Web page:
This is an area for theological argument. When is a handmade shoe not a handmade shoe and when is it a custom, or bespoke shoe?
Does a hand made shoe have to be made using a process that is completely free of machinery? If so, the hand-made shoemaker should really become a tanner as well, since the tanning process involves significant machinery. Is it enough that a shoe has some operations performed by hand? If so – how many? My personal view is that a shoe is handmade if there is significant human intervention in its manufacture that actually makes a difference to the shoe. In other words, if some bits of leather go into a series of machines, while humans simply keep an eye on them and carry things from one machine to another, and shoes ultimately come out of the other end – they are not hand-made. My definition says that a shoe is hand made if significant human skill/craft is exercised in its making, even when machines actually do part of the job. Some jobs may require a high degree of manual skill and an artistic eye (e.g. burnishing a shoe … on the left). Some may simply need to be done very accurately (e.g. stitching ribs – shown on the right – the rib is the white bit with serrated edges). If the rib is in the wrong place, at best the shoe will look funny. At worst, it will fall apart! So – by that definition, well-known English shoemakers including Loake , Church, Cheaney, Barker, Crockett and Jones and Trickers … all make handmade shoes, despite using machines that do many things faster and often better than a pair of hands. I’ve been shown around the Loake factory as part of a “Loake-Super-fan” event – and the influence of skilled human hands, alert human brains and keen human eyes is enormous and vital.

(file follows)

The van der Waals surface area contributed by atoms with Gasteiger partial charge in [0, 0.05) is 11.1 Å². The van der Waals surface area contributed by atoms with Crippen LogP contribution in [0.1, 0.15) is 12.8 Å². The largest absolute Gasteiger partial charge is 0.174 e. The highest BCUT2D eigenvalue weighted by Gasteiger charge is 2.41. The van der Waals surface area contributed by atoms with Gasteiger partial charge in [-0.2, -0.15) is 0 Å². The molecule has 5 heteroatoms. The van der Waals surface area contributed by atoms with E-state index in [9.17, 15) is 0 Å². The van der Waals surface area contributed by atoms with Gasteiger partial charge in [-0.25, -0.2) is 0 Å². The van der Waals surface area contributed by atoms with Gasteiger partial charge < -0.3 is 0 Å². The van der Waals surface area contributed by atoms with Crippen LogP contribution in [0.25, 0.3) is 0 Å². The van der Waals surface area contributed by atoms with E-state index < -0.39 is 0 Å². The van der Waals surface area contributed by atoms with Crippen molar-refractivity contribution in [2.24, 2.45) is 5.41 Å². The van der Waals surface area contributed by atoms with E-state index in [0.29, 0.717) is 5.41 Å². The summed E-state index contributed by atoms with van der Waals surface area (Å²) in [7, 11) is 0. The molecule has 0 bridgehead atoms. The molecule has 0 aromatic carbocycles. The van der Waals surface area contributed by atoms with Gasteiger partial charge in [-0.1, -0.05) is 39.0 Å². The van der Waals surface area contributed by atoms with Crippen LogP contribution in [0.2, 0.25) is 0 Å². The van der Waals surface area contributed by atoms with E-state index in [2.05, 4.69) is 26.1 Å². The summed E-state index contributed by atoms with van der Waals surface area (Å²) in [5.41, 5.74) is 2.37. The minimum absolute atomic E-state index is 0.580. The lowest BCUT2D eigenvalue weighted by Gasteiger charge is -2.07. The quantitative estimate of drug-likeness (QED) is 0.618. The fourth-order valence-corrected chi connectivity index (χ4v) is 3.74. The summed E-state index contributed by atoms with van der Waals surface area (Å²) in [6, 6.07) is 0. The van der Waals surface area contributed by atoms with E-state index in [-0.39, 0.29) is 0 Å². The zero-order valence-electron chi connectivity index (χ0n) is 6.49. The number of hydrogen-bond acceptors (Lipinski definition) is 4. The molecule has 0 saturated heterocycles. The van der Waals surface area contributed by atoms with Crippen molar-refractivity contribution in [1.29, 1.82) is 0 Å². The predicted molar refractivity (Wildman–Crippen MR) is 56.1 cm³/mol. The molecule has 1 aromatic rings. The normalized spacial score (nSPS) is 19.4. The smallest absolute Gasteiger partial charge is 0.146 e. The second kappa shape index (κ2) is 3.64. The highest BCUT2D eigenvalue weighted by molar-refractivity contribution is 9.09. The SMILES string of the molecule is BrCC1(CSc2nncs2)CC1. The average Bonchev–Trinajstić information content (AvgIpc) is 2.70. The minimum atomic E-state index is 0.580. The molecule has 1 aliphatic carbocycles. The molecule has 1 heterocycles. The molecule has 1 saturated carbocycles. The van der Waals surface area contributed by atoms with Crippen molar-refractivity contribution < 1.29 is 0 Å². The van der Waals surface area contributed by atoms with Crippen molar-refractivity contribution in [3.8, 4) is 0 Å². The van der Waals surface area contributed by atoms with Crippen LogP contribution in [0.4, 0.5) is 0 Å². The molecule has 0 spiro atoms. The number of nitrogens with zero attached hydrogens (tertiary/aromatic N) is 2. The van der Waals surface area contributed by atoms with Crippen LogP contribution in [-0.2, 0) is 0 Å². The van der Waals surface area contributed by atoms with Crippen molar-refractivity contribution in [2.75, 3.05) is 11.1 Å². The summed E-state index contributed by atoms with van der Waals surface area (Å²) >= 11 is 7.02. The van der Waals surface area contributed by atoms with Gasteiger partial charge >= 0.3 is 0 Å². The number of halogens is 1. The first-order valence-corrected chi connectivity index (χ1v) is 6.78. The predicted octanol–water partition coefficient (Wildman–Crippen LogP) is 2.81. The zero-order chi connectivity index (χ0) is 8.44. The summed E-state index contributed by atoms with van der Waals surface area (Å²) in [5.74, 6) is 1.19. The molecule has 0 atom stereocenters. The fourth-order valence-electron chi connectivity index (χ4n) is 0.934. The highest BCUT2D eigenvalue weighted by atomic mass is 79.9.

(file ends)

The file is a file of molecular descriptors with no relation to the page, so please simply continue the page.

This is slightly simpler to define and significantly more expensive. A true custom-made shoe involves making a custom last for the customer’s foot. On that basis, John Lobb, Robinson’s in N. Ireland, Himer and Himer, Klemann, Vogel and Moore make only bespoke shoes. A few shoemakers, including Vass in Budapest , Balint and Berluti makeboth off-the-shelf and custom/bespoke shoes. However, some “bespoke” shoes are made on a pre-existing last that the maker helps the customer to choose. Is that really bespoke?
Bespoke shoes from a “Shoe Factory”?
It is very difficult to combine bespoke shoemaking with “production” shoemaking on any scale, as the demands of volume production are not consistent with the use of custom lasts and the extra work involved. As a result, for example, Lobb in England only make bespoke shoes, while Loake , Church, Cheaney, Barker, Crockett and Jones and Trickers concentrate on high-quality, very individual, hand-made (by my definition) but off-the-shelf shoes.